At The Nest, we spend a lot of time in the word of God. If you’ve ever been inside The Nest, you’ll know that there are little scriptures and biblical aphorisms posted everywhere. We attempt to make sure all of our conversations are seasoned with grace. There are little stacks of devotional books everywhere. We read them with the residents over dinner, and the staff continually sharpens each other in the way that Ephesians 5:19 encourages us to speak to each other: through psalms, hymns, and spiritual songs. During our staff devotions, we talk from time to time about the concept of servant leadership and what it means to us as a team as we provide guidance for the young women who are entrusted to us. In 1 Peter 5:1-7, there is a passage that offers instructions on how to guard and guide a flock with humility and servitude. It says:
5 To the elders among you, I appeal as a fellow elder and a witness of Christ’s sufferings who also will share in the glory to be revealed: 2 Be shepherds of God’s flock that is under your care, watching over them—not because you must, but because you are willing, as God wants you to be; not pursuing dishonest gain, but eager to serve; 3 not lording it over those entrusted to you, but being examples to the flock. 4 And when the Chief Shepherd appears, you will receive the crown of glory that will never fade away. 5 In the same way, you who are younger, submit yourselves to your elders. All of you, clothe yourselves with humility toward one another, because, “God opposes the proud but shows favor to the humble.” 6 Humble yourselves, therefore, under God’s mighty hand, that he may lift you up in due time.”
In another passage found in Matthew 18:1-6, Jesus offers additional caution to those who mistreat the little ones entrusted to their care.
18 At that time the disciples came to Jesus and asked, “Who, then, is the greatest in the kingdom of heaven?” 2 He called a little child to him, and placed the child among them. 3 And he said: “Truly I tell you, unless you change and become like little children, you will never enter the kingdom of heaven. 4 Therefore, whoever takes the lowly position of this child is the greatest in the kingdom of heaven. 5 And whoever welcomes one such child in my name welcomes me. 6 “If anyone causes one of these little ones—those who believe in me—to stumble, it would be better for them to have a large millstone hung around their neck and to be drowned in the depths of the sea.”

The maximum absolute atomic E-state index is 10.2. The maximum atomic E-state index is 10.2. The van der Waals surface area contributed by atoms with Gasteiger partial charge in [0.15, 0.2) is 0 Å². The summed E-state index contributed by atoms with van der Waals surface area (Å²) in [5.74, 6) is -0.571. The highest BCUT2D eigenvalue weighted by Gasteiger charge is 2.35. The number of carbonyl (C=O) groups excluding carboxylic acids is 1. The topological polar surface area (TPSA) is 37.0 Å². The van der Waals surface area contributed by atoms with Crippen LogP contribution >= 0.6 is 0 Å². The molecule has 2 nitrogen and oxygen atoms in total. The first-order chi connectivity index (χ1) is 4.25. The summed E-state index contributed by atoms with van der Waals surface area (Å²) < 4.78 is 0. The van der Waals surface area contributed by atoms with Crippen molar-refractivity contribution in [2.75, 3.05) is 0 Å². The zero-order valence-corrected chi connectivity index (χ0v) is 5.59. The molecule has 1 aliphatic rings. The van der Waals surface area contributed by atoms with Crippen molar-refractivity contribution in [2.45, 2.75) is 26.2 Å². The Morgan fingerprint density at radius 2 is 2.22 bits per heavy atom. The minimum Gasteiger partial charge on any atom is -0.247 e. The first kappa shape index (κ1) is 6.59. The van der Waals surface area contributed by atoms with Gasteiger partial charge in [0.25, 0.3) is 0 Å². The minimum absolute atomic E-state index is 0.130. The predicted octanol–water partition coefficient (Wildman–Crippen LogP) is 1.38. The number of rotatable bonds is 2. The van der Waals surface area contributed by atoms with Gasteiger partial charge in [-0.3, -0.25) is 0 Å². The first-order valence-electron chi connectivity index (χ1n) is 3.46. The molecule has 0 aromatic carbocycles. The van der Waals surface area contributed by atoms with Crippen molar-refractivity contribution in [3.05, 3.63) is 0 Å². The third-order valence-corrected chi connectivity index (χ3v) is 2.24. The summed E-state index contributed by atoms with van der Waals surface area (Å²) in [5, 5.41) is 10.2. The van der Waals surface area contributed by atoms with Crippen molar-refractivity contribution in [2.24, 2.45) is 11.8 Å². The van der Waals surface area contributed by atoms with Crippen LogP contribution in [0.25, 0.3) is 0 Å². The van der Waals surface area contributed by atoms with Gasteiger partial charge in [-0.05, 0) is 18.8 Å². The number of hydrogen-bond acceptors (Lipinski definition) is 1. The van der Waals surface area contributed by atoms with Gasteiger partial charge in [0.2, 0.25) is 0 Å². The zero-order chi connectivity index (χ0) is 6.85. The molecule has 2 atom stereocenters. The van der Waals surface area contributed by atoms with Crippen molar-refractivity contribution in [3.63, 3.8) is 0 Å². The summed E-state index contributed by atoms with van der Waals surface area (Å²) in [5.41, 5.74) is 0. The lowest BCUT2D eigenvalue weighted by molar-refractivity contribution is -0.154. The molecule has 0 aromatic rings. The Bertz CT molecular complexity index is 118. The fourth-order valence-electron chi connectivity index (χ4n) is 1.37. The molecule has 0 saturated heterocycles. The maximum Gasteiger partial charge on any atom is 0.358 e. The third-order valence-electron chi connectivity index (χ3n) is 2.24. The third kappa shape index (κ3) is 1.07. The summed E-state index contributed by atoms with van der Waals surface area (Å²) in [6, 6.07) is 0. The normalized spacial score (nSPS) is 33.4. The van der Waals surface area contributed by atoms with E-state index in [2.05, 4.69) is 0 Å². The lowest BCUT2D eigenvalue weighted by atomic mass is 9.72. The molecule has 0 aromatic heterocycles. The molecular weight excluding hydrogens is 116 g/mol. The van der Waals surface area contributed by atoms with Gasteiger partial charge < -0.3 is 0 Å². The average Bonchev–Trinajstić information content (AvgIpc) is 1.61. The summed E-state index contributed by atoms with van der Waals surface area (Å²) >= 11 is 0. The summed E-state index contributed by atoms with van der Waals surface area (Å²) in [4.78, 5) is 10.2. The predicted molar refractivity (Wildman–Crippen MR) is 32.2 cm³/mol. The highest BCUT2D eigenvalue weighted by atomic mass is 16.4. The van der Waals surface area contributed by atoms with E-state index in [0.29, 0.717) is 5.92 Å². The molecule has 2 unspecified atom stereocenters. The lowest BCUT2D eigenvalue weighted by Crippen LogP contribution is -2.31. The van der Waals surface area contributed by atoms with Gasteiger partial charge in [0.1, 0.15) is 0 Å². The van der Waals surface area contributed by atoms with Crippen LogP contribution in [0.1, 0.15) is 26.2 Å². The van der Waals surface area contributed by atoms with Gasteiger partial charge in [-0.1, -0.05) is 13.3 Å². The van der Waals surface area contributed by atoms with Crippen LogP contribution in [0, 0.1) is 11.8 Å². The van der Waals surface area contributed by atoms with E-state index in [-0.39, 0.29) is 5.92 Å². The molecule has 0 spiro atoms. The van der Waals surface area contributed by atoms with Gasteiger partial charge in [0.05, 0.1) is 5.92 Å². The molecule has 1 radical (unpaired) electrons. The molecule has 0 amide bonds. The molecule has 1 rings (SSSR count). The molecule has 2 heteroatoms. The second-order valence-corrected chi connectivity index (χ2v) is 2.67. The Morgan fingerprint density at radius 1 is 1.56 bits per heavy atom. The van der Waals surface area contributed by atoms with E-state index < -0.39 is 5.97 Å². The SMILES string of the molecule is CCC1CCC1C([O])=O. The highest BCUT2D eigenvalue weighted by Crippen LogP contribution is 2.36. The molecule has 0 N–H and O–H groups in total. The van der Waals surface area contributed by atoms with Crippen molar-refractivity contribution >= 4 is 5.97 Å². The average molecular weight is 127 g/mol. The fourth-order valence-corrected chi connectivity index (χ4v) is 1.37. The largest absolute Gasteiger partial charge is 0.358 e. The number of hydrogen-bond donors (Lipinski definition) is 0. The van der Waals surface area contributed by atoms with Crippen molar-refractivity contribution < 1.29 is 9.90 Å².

We realize the gravity of the charge: God trusts us to care for the hearts, minds, and souls of the little ones He sends to The Sparrow’s Nest. Yes, we realize that they are already mommas. Yes, they are often already living adult lives. And yes, they also often have sassy mouths and tough attitudes. But in many ways, they are still little girls in their heads and hearts because of the heartbreaks they’ve experienced throughout their lives. Many of our residents have lived through tough times that have left God-sized holes in their hearts.
We realize that God now looks at us, both individually as well as us as an organization, and He says: “You. I trust you. I trust you to make this right for them.” So we—with our brokenness covered by His grace and guidance—get to double down on love, respect, nurturing, discipleship, development, support, celebration, and instruction along with all the other things that make successful human beings. Because of the structure of our program, we have just 365 days to do it (if our residents choose to remain with us for the entire year).
As a team, we believe there are things that make a difference in who we are and how we shepherd our residents during the time they are with us. In everything we do, we choose to operate as servant leaders. We listen and love. We know that it’s not about us. We see leadership as an opportunity to serve our residents. We disciple our residents like every day is their last with us, such that at the very least, they leave us with a sprinkle of Jesus. We share celebrations. We seek out moments of joy, laughter, grace, and forgiveness. We believe in the promise of sunshine and the power of prayer. Lastly, we wrap everything we do with help and healing, and we hope that one year with us is the catalyst for a lifetime of change.